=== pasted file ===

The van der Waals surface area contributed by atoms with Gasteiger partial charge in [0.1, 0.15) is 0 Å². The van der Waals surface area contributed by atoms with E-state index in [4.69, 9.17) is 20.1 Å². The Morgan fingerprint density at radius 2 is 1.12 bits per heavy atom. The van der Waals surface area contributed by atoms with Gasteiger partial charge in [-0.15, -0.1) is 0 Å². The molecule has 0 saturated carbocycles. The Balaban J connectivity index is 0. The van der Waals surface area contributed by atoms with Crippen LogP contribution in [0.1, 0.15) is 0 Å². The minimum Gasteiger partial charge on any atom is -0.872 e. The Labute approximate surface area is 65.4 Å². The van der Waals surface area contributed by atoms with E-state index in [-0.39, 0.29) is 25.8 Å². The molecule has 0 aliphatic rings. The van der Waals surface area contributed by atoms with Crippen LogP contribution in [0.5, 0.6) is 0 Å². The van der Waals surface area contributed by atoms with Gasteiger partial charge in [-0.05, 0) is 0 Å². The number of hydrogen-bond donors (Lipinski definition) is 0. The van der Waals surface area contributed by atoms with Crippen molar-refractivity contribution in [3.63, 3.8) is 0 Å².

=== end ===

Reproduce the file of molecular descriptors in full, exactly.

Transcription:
The van der Waals surface area contributed by atoms with Gasteiger partial charge in [0.1, 0.15) is 0 Å². The van der Waals surface area contributed by atoms with E-state index in [4.69, 9.17) is 20.1 Å². The Morgan fingerprint density at radius 2 is 1.12 bits per heavy atom. The van der Waals surface area contributed by atoms with Gasteiger partial charge in [-0.15, -0.1) is 0 Å². The molecule has 0 saturated carbocycles. The Balaban J connectivity index is 0. The van der Waals surface area contributed by atoms with Crippen LogP contribution in [0.1, 0.15) is 0 Å². The minimum Gasteiger partial charge on any atom is -0.872 e. The Labute approximate surface area is 65.4 Å². The van der Waals surface area contributed by atoms with E-state index in [-0.39, 0.29) is 25.8 Å². The molecule has 0 aliphatic rings. The van der Waals surface area contributed by atoms with Crippen LogP contribution in [0.5, 0.6) is 0 Å². The van der Waals surface area contributed by atoms with Gasteiger partial charge in [-0.05, 0) is 0 Å². The number of hydrogen-bond donors (Lipinski definition) is 0. The van der Waals surface area contributed by atoms with Crippen molar-refractivity contribution in [3.63, 3.8) is 0 Å².